Last week, The Telegraph revealed that Manchester United, Liverpool, and the Football League (EFL) had been working on a series of proposals to reform the pyramid and governance structures of the English game.

Dubbed ‘Project Big Picture’, these proposals were tied to a rescue fund of £350,000,000 intended to compensate the EFL and Football Association for income lost during the 2019/20 and 2020/21 seasons. They included:

  • A reduction in the size of the Premier league from 20 to 18 clubs.
  • The elimination of parachute payments for clubs relegated from the Premier League to the Championship.
  • The abolition of the EFL Cup and Community Shield.
  • An increase in the EFL’s share of the Premier League’s broadcast revenue.
  • A reform of voting rights to privilege nine ‘Long-Term Shareholders’, two-thirds (six clubs) of which would be able to change or veto changes to the league’s rules and regulations, including those pertaining to the distribution of funds from sponsorship, commercial, and broadcasting rights.

Facing further financial difficulties if the pandemic continues to keep fans away from stadia, a majority of EFL clubs backed the plans, with the body’s chairman, Rick Parry, arguing that the short-term benefits offset any long-term drawbacks.

Opposition to Project Big Picture

This view was not, however, shared by the rest of the football world. Most stakeholders immediately saw Project Big Picture for what it is: a form of institutional blackmail, using the current public health crisis as cover for a power grab that will calcify the financial and competitive dominance of the so-called ‘Big Six’, commonly understood to mean Arsenal, Chelsea, Liverpool, Tottenham Hotspur, Manchester United, and Manchester City.

Fans’ groups representing these clubs were quick to rebuff the plans, going so far as to publish a joint statement setting out the reasons for their opposition. The Football Supporters’ Association (FSA), meanwhile, described the plot as a “sugar-coated cyanide pill”, pointing out that it could leave EFL clubs poorer in the long-run and open the door to games being played abroad or “even madder schemes.” The British government sided with fans, telling reporters that Project Big Picture was a “backroom deal” that would “create a closed shop at the very top of the game”.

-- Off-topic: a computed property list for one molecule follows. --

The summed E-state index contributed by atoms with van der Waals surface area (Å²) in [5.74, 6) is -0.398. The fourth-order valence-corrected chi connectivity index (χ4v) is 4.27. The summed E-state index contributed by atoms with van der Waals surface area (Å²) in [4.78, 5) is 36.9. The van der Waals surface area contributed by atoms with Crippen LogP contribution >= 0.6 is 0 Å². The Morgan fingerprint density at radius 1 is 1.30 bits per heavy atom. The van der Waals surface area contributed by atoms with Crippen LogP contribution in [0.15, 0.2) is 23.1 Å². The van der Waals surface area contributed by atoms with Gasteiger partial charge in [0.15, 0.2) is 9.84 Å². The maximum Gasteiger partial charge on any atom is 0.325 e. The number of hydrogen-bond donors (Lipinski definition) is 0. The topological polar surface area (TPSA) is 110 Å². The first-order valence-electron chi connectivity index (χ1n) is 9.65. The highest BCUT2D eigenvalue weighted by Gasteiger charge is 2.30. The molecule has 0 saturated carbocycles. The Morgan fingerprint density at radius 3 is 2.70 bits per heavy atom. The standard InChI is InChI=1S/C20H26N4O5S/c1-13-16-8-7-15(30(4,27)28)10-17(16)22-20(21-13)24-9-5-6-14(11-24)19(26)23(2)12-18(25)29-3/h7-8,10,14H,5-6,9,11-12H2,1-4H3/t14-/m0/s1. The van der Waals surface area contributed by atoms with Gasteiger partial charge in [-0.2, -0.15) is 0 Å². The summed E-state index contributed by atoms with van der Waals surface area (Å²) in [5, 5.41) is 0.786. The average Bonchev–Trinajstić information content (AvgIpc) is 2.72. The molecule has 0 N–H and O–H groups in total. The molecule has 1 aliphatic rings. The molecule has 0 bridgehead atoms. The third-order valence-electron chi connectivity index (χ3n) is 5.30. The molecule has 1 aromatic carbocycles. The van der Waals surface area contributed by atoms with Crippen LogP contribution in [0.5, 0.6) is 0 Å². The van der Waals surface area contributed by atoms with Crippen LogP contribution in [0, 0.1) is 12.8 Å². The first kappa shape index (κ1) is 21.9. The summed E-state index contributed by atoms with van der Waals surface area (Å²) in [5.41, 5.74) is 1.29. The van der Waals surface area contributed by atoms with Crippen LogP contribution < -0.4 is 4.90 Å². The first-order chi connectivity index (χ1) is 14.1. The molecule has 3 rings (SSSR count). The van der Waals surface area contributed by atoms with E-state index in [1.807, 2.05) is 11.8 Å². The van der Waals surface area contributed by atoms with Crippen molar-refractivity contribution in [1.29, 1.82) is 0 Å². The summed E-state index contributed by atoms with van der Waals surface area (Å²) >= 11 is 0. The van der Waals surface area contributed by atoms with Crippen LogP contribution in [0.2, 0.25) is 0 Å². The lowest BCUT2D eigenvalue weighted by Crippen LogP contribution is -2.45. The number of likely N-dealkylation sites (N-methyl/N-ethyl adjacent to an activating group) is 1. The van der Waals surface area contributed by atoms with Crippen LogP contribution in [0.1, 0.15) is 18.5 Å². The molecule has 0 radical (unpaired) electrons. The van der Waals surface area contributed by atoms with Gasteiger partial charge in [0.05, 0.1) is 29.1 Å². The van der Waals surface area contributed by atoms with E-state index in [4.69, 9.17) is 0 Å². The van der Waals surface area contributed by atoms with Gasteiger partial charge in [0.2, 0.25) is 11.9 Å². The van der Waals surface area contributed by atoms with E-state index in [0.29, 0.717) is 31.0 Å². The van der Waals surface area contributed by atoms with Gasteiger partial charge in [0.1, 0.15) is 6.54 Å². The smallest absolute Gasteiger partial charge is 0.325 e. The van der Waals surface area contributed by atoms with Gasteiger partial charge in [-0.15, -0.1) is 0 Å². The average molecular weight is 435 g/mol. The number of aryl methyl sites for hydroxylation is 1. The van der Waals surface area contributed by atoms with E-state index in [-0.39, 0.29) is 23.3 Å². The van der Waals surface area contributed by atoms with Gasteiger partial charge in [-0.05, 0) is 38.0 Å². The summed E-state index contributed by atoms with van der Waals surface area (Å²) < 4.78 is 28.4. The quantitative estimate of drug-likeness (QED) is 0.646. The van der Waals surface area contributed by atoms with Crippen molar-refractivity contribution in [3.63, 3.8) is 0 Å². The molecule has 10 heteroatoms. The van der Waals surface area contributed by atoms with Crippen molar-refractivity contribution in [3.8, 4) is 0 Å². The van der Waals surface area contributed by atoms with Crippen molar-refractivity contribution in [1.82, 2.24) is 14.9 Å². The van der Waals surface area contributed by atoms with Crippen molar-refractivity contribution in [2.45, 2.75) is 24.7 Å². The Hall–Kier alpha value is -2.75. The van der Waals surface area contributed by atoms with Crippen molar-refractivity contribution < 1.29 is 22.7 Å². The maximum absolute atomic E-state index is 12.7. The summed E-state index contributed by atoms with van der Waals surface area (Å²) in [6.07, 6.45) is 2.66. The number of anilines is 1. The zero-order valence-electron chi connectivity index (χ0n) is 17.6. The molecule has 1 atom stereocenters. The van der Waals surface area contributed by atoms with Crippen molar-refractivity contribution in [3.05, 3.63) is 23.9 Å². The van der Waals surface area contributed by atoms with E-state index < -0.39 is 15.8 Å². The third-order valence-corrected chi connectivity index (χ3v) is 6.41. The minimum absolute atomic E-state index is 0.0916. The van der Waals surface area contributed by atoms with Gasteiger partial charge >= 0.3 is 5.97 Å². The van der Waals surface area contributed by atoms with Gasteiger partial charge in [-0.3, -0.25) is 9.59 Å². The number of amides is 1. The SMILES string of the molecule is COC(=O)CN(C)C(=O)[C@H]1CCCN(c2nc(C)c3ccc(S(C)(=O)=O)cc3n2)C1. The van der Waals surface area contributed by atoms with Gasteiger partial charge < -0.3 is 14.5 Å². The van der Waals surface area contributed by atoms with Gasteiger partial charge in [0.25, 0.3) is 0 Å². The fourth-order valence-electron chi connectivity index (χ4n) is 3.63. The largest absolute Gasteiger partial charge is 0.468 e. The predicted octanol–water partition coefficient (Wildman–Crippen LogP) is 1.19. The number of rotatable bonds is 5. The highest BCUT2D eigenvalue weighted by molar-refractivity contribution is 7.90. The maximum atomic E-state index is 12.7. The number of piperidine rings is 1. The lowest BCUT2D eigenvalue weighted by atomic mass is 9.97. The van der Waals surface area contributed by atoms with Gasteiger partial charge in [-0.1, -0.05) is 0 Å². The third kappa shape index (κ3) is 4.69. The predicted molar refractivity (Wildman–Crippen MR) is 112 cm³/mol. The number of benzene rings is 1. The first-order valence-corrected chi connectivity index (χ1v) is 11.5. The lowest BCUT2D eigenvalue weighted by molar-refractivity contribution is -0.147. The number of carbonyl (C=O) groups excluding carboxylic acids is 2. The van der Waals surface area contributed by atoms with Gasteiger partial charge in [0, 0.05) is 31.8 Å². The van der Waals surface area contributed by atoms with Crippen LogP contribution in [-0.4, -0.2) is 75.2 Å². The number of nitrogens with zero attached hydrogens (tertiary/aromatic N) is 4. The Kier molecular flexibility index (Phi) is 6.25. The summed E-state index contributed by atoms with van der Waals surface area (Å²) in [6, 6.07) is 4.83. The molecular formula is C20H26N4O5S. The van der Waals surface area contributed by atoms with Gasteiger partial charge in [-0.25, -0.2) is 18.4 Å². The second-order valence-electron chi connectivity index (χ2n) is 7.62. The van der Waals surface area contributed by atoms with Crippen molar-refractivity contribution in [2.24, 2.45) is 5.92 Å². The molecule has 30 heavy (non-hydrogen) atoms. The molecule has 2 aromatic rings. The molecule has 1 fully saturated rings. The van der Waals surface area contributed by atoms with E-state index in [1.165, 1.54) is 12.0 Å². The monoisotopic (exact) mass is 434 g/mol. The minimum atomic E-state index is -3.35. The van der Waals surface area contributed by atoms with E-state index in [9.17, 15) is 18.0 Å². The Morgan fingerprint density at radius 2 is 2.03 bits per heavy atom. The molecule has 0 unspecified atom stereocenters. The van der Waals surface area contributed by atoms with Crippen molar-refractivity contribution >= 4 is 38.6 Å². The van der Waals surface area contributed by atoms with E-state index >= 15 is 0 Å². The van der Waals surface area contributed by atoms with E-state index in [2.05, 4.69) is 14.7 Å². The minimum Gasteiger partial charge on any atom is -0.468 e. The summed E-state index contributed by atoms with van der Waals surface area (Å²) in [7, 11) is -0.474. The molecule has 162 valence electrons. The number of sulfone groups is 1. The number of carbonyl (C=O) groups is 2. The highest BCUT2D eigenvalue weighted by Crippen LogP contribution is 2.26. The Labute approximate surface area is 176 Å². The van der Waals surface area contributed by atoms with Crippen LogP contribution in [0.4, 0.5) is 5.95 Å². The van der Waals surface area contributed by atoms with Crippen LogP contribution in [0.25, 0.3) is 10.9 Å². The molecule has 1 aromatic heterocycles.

For these reasons, and no doubt others to which the public are not privy, the Premier League voted to reject the project on 14th October.

Future Challenges Across the Continent

Football Supporters Europe (FSE) agrees with the FSA’s analysis of last week’s events and supports the organisation’s ‘Sustain the Game’ campaign, which calls for independent oversight, a fairer distribution of resources, and a focus on sustainability. We also agree that any bailout package for the lower leagues should come before serious discussions around governance. After all, problems related to ownership, expenditure, and inequality have not been created by Covid-19; it has merely exacerbated them.

The same is true in many other European countries, as well as at the level of UEFA club competitions. We are therefore mindful that similar reform proposals may arise in the coming months—and considering yesterday’s news of a potential ‘European Premier League’, they already have. It goes without saying that such proposals should be judged on whether they improve the situation for the many, not the few. And just as significant—if not more—they should not be presented fully formed as a fait accompli.

The Future of Football is Nothing Without Fans

This is not, in any way, an argument for the status-quo. Football is in urgent need of transformation. We simply believe that its future is too important to be decided by a handful of billionaires. As FSE and several national supporters’ organisations have repeatedly stressed, any conversations regarding reform must involve fans’ representatives and other key stakeholders.

Thankfully, there are already examples of this happening, particularly in Germany, where a coalition of fans’ organisations has developed a compelling concept for restructuring the professional game under the banner Zukunft Profifussball. Encouragingly, delegates from these organisations have been invited to join policy working groups set up by the Deutscher Fußball-Bund (DFB) and Deutsche Fußball Liga (DFL). Every country is different, of course, and the German mediations may yet fall short. But the principle of structured dialogue from which the approach is derived has universal relevance, both in terms of building consensus and producing effective outcomes.

It is the latter which ought to concern the titans of world football. The present has aptly demonstrated that the game cannot survive without fans; the future is no different.

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